The impassioned health care debate in recent weeks has highlighted the growing philosophical division in this country between those who favor an activist government and those who prefer a limited government. This polarization exists in attitudes about higher education, as well.
The political right wants government’s powers to be limited as a basic principle—feeling, as did Thomas Jefferson, “that government is best which governs the least.” It therefore prefers that the university system limit itself to the main mission of education and to lesser roles in service and research.
On the other hand, the political left, which currently dominates North Carolina’s government and the university system, has ambitious plans for the University of North Carolina (UNC). Liberals see the universities as a solution for a wide array of problems—as an engine of economic development, as a force for income redistribution, and so on. For example, one bill passed into the law this year is S.L. 2009-407, which states “[T]he University of North Carolina Institute on Aging [an academic center located at UNC-Chapel Hill], and the Division of Aging and Adult Services, Department of Health and Human Services, shall help the State prepare for increased numbers of older adults….”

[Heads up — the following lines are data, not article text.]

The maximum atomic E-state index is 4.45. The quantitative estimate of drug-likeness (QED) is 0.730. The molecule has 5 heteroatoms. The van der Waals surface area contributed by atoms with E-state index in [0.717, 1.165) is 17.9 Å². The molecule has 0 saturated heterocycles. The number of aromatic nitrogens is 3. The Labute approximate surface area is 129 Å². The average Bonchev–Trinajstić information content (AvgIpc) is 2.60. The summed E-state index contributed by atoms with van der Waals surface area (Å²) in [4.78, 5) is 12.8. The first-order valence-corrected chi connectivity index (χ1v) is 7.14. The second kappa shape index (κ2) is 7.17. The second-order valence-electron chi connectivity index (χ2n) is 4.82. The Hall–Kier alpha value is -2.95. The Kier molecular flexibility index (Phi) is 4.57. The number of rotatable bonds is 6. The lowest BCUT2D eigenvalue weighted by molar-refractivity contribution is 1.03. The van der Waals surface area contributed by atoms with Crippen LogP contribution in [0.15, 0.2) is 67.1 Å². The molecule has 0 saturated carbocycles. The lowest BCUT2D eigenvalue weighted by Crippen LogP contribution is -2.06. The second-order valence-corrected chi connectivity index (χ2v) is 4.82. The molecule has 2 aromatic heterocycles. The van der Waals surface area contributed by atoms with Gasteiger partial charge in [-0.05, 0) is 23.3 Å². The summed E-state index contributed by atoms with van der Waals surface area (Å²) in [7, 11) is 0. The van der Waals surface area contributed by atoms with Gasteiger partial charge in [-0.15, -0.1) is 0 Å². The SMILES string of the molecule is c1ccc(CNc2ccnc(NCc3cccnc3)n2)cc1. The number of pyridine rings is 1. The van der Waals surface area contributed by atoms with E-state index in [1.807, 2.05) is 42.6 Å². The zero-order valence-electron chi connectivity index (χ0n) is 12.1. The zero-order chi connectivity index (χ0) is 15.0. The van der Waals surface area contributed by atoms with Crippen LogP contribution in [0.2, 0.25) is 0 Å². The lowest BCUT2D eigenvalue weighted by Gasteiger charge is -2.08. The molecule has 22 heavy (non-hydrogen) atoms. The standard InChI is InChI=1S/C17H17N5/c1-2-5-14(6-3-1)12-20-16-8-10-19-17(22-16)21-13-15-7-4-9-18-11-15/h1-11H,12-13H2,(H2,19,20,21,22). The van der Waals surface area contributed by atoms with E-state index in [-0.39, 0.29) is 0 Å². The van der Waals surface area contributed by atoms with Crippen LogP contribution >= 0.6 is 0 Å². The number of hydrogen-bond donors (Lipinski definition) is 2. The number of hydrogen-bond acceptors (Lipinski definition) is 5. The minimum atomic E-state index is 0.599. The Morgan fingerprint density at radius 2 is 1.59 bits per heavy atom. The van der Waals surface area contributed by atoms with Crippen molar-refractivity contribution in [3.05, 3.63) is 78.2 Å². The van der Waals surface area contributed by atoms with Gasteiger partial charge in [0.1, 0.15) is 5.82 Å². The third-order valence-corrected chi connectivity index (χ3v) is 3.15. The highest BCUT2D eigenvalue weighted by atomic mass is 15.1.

In recent years, with the state’s economy booming and the legislature emptying its stockpiles or reserves, the assembly’s largesse permitted the university system to implement many new programs that matched its philosophy. But this year, with the severe downturn, the expectations were that even the most liberal legislators would have to drop their plans for expansion and focus on fiscal austerity. Officials of all perspectives commented on how deep and painful such reductions were likely to be.
Yet after the dust cleared on Jones Street and the final state budget for the next two years was signed into law by the governor, it appears there was not quite the academic blood-letting that had been anticipated. While the final state appropriation of approximately $2.706 billion to the university system for operating expenses for 2009-10 is roughly 10.6 percent lower than this fiscal year’s projected budget of $3.026 billion, it is actually $23.6 million more (0.9 percent) than the budget approved by the legislature for fiscal year 2008-9. (UNC also gets revenue from tuition and private gifts).